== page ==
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Shale Gas a Bridge to More Global Warming
Stephen Leahy, IPS
Hundreds of thousands of shale gas wells are being “fracked” in the United States and Canada, allowing large amounts of methane, a highly potent greenhouse gas, to escape into the atmosphere, new studies have shown.
Shale gas production results in 40 to 60 percent more global warming emissions than conventional gas, said Robert Howarth of Cornell University in New York State.
“Shale gas also has a larger greenhouse gas footprint than oil or coal over the short term,” said Howarth, co-author of a study called “Venting and Leaking of Methane from Shale Gas Development” to be published in the journal Climatic Change.
This latest study follows up on Howarth and colleagues’ controversial April 2011 paper that provided the first comprehensive analysis of greenhouse gas emissions from shale gas obtained by hydraulic fracturing. That study found that when gas wells are “fracked”, they leak large amounts of methane and pose a significant threat to the global climate.
“We stand by the conclusion of our 2011 research,” said Howarth…
(24 January 2012)
REPORT: Venting and Leaking of Methane from Shale Gas Development:
Response to Cathles et al.
Robert W. Howarth, Renee Santoro, Anthony Ingraffea, Climatic Change
In April 2011, we published the first comprehensive analysis of greenhouse gas (GHG) emissions from shale gas obtained by hydraulic fracturing, with a focus on methane emissions. Our analysis was challenged by Cathles et al. (2012). Here, we respond to those criticisms. We stand by our approach and findings. The latest EPA estimate for methane emissions from shale gas falls within the range of our estimates but not those of Cathles et al, which are substantially lower. Cathles et al. believe the focus should be just on electricity generation, and the global warming potential of methane should be considered only on a 100-year time scale. Our analysis covered both electricity (30% of US usage) and heat generation (the largest usage), and we evaluated both 20- and 100-year integrated time frames for methane. Both time frames are important, but the decadal scale is critical, given the urgent need to avoid climate-system tipping points.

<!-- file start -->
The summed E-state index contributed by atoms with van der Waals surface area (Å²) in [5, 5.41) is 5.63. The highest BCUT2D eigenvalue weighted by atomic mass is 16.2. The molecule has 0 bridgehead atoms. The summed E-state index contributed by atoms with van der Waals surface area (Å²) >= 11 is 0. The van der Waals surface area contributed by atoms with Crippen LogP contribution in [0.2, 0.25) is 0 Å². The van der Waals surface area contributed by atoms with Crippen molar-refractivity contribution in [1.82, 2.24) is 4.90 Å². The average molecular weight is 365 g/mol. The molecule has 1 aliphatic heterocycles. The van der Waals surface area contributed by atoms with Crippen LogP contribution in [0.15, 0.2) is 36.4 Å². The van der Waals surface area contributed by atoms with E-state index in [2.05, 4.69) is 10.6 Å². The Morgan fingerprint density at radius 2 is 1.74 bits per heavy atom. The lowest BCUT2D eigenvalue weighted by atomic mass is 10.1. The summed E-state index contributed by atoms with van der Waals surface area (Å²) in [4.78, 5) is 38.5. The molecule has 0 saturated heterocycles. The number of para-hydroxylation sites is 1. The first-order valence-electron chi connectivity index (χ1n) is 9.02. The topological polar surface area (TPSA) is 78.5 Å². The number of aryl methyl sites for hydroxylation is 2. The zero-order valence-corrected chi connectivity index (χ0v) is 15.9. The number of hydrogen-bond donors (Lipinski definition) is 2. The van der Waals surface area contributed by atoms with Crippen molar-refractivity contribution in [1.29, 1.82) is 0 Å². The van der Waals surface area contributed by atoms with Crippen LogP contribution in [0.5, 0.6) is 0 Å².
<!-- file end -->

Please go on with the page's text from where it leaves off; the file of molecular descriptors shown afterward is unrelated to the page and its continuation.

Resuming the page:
Using all available information and the latest climate science, we conclude that for most uses, the GHG footprint of shale gas is greater than that of other fossil fuels on time scales of up to 100 years. When used to generate electricity, the shale-gas footprint is still significantly greater than that of coal at decadal time scales but is less at the century scale. We reiterate our conclusion from our April 2011 paper that shale gas is not a suitable bridge fuel for the 21st Century.
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(19 January 2012)
Dueling Research: Fracked Shale Gas Worse For Climate Change Than Coal! Or, The Opposite!
Brantley Hargrove, Dallas Observer
In the rarefied halls of Cornell, the atmospheric-science equivalent of the gauntlet has been thrown. At stake is nothing less than the suitability of one of the most plentiful, domestically producible forms of energy in North America to replace a fuel speeding climate change and emitting tons of known carcinogens.
The question: Is unconventional gas extracted from formations like the Barnett Shale of North Texas the cleaner-burning bridge fuel to a new, sustainable age? Or does its production contribute massive quantities of a potent greenhouse gas sufficient to trump the mighty emissions of coal?
Depends on which side of that hall in Ithaca you ask. Last spring, research by Dr. Robert Howarth in the journal Climate Change Letters advanced the latter theory — that as much as 8 percent of the produced methane escapes into the atmosphere at some point during its perambulation from bore hole to oven burner, or whatever end use, and may have a greenhouse-gas footprint up to twice the size of coal’s…
Then a colleague of Howarth’s at Cornell, Dr. Lawrence Cathles, published a study in the same journal last week, looking to torpedo his work. Specifically, Cathles challenges Howarth’s fugitive emissions estimate. Howarth’s number, Cathles notes, assumes the venting of huge quantities of valuable gas during the phases when the drill bit and well bore are removed, but before a well hits peak production — something an energy company has no economic or safety incentive to do…
See also On Shale Gas, Warming and Whiplash
(9 January 2012)